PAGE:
INSURGENT PLANNING FROM WITHIN
GPEIG New Conversations – Breakfast Roundtable
Our panel explores shifting state practices in the context of market-oriented urban change. In the last two decades, formerly socialist and communist (or state capitalist if you will) countries enacted well known economic liberalization policies. The deepening of these “reforms” laid the groundwork for a contemporary economic globalization characterized by global supply chains, mobile capital, migration and, more recently, an emergent nationalism in economic policy. The resulting urban transformations are reshaping land, work and nature at multiple scales while at once blurring the north-south divide. The changes corresponding to liberalization attracted rich scholarly attention from the perspectives of mobilized civil society, postcolonial theory and international law from below. However, scholars in the historically north and south alike are only now grappling with the implications of more recent economic movements and counter movements. In this panel, we are particularly interested in insurgent planning from within the state. Drawing from our work across India, Italy, Middle East, Latin America among others, we expect to explore some key questions, including: What are the conditions under which reformers (guerrillas) emerge from within the bureaucracy? What are the new sites of contestation and accommodation that open up spaces for progressive politics on the ground, including the alliances that bureaucracies forge with actors outside the state? Under what conditions does the nested local state, particularly in the face of intensified globalization, gain autonomy for progressive social action? How can practices of accountable discretion by local state actors become the basis for new planning theories and policies?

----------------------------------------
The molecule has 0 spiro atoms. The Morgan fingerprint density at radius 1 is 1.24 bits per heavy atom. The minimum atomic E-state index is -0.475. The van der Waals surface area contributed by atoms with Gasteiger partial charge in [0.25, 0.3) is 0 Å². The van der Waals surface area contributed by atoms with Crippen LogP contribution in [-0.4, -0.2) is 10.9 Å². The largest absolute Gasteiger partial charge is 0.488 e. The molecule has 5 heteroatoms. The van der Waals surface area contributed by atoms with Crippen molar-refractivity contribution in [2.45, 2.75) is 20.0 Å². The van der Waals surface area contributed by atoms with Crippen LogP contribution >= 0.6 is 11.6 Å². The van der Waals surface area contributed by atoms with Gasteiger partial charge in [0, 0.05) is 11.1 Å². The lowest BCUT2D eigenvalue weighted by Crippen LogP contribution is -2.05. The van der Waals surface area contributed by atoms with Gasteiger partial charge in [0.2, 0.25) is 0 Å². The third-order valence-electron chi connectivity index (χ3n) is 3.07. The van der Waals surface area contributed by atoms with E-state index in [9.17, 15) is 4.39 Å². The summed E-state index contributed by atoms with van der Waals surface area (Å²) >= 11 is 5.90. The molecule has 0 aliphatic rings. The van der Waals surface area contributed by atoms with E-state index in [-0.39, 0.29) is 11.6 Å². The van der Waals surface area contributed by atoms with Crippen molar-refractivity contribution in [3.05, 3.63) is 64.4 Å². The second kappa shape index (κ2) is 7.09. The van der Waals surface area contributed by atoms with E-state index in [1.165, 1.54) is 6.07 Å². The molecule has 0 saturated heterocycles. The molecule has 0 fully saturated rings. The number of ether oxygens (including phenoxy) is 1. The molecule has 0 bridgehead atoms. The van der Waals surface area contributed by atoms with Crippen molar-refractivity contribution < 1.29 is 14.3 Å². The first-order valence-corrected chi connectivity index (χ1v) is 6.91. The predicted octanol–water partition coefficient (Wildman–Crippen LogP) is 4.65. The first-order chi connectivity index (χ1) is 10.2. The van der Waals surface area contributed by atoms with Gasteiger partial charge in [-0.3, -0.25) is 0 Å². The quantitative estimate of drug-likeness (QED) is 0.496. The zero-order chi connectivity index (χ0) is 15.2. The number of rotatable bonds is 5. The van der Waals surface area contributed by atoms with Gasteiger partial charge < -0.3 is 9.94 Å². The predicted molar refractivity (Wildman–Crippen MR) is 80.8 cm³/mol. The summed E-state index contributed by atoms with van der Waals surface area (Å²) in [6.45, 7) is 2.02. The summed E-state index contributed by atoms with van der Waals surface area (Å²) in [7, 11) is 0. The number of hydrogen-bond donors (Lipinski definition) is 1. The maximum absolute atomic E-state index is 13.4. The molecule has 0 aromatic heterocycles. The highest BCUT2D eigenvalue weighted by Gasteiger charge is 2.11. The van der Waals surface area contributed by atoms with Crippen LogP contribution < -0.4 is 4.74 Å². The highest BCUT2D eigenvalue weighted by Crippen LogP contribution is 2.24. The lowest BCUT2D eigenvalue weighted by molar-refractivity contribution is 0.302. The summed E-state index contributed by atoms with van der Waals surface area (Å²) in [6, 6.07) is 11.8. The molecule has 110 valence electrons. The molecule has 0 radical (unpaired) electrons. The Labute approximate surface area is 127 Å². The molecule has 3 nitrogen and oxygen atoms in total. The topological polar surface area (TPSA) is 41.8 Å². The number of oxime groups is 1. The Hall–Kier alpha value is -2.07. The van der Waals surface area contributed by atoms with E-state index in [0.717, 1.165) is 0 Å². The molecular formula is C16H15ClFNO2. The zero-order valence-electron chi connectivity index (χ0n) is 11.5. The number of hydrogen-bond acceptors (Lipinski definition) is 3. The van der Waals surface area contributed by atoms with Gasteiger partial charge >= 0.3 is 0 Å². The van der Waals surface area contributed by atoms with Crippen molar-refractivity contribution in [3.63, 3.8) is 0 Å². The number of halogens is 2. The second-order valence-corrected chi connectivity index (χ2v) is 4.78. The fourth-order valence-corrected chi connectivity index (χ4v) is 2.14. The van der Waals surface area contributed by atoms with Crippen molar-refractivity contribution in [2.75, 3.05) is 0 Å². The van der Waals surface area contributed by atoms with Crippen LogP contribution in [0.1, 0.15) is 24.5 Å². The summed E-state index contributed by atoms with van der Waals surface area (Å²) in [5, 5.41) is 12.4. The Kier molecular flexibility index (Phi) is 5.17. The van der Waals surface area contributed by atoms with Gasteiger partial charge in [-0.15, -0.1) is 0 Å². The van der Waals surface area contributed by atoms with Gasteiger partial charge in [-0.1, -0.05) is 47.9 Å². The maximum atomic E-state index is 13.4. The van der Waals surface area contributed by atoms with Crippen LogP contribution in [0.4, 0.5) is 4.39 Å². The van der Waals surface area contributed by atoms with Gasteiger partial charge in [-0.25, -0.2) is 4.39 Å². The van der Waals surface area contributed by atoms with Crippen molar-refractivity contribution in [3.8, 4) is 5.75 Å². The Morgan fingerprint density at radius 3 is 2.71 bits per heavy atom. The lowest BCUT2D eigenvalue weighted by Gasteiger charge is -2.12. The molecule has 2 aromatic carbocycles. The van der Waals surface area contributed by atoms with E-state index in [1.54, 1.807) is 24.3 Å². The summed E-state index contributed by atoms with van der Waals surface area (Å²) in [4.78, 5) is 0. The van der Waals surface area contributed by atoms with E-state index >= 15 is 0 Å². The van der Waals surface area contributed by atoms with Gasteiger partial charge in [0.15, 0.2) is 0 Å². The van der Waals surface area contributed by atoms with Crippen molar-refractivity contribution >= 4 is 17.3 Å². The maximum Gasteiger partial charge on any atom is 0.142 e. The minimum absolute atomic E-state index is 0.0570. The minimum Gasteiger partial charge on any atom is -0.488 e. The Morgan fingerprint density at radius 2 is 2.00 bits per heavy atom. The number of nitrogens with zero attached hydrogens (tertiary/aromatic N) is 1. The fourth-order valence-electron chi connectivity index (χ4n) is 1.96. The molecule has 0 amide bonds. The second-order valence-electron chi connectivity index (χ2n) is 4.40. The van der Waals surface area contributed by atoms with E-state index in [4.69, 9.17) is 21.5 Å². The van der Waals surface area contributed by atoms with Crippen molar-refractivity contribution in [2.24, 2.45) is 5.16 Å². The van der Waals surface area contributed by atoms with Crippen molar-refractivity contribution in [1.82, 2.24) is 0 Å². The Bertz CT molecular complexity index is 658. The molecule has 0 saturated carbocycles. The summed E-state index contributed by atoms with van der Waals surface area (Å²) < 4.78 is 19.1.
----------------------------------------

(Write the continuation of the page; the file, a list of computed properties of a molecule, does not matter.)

By focusing on insurgent planning from within, we hope to reframe the theories and practices of progressive social change in three ways. First, looking at insurgency from within the public sector has the potential to reveal deep fissures within and expose the heterogeneities of ‘the’state. Second, it makes clear the contested as well as generative tensions that shape the work that state actors do as they confront -- and instigate – change. Third, it can help reveal how progressive spaces and outcomes actually come about through the work of local state actors, even at a time when the meaning of progressive politics is coming into question globally.
Sai Balakrishnan, Assistant Professor, Graduate School of Design, Harvard University
Meenu Tewari, Associate Professor, University of North Carolina at Chapel Hill
Atul Pokharel, Assistant Professor, New York University
Mona Fawaz, American University, Lebanon
Justin Steil, Massachusetts Institute of Technology
Kian Goh, UCLA (TBC)
Ashok Das, University of Hawaii (TBC)
Location: Colorado D